Last updated: August 21, 2017
- Explore the Erie Canal and discover a waterway that shaped our nation. Stretching more than 500 miles across the full expanse of upstate New York, the Erie Canalway National Heritage Corridor encompasses New York's canal system and the communities that grew along its shores.
- National Heritage Area
- OPEN TO PUBLIC:
- MANAGED BY:
- Erie Canalway National Heritage Corridor
New York’s canals established a transportation network which made New York the “Empire State’’ and the Nation’s premier commercial and financial center. New York’s canal system has been in continuous operation since 1825, longer than any other constructed transportation system in North America.
The Erie Canalway proved the depth and force of American ingenuity, solidified a national identity, and found an enduring place in American legend, song, and art. The canal also opened the interior of the continent to settlement. Population along the canal route in Syracuse, Rochester, and Buffalo quadrupled from 1830 to 1850; Today, 80 percent of upstate New York residents live within 25 miles of the canal. Its waterways include approximately 40 percent of New York State’s freshwater resources and drain nearly half of the state’s total area. Its rivers, streams, lakes, wetlands, and rich woodlands are home to an impressive variety of fish, birds, and forest animals, including a number of threatened and endangered species.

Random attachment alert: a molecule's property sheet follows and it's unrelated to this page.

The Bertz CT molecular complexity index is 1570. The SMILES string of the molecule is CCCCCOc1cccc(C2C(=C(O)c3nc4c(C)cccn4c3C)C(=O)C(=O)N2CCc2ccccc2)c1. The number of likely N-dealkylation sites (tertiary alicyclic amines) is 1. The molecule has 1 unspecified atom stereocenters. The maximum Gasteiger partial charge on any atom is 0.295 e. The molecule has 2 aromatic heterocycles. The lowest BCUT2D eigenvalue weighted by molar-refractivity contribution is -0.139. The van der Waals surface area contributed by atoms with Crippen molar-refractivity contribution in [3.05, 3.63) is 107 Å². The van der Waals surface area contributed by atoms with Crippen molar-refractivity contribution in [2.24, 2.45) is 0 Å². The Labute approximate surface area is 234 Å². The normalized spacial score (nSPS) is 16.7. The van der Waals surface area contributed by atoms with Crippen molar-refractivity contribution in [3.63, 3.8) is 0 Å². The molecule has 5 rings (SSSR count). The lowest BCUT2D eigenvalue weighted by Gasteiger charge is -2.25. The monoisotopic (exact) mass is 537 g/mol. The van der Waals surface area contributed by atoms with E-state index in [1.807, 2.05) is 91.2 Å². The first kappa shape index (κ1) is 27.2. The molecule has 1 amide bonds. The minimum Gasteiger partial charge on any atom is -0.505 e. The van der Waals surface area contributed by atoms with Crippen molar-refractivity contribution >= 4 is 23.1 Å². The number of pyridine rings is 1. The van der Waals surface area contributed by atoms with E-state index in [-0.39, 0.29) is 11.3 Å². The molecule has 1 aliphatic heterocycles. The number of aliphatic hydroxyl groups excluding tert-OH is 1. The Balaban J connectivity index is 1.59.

Erie Canalway NHC is home to the following NPS units:
- Fort Stanwix National Monument
- North Country National Scenic Trail
- Saratoga National Historical Park
- Women's Rights National Historical Park
- 34 National Historic Landmarks
- Over 800 listings on the National Register of Historic Places, including over 1,400 properties